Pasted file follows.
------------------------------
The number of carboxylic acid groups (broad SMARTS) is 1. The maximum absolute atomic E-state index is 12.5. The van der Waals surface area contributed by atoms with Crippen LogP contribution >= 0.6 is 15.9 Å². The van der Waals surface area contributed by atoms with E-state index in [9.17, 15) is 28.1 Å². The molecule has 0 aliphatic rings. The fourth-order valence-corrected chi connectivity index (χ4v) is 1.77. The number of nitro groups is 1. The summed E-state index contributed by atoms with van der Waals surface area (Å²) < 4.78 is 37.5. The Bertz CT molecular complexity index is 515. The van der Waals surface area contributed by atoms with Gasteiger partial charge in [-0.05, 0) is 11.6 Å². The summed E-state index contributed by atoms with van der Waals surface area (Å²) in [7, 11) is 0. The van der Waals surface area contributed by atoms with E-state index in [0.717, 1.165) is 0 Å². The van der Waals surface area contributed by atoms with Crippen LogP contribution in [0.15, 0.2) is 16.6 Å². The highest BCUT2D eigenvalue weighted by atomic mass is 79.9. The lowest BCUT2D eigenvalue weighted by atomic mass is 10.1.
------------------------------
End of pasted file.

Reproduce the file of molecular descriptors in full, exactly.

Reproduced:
The number of carboxylic acid groups (broad SMARTS) is 1. The maximum absolute atomic E-state index is 12.5. The van der Waals surface area contributed by atoms with Crippen LogP contribution >= 0.6 is 15.9 Å². The van der Waals surface area contributed by atoms with E-state index in [9.17, 15) is 28.1 Å². The molecule has 0 aliphatic rings. The fourth-order valence-corrected chi connectivity index (χ4v) is 1.77. The number of nitro groups is 1. The summed E-state index contributed by atoms with van der Waals surface area (Å²) < 4.78 is 37.5. The Bertz CT molecular complexity index is 515. The van der Waals surface area contributed by atoms with Gasteiger partial charge in [-0.05, 0) is 11.6 Å². The summed E-state index contributed by atoms with van der Waals surface area (Å²) in [7, 11) is 0. The van der Waals surface area contributed by atoms with E-state index in [0.717, 1.165) is 0 Å². The van der Waals surface area contributed by atoms with Crippen LogP contribution in [0.15, 0.2) is 16.6 Å². The highest BCUT2D eigenvalue weighted by atomic mass is 79.9. The lowest BCUT2D eigenvalue weighted by atomic mass is 10.1.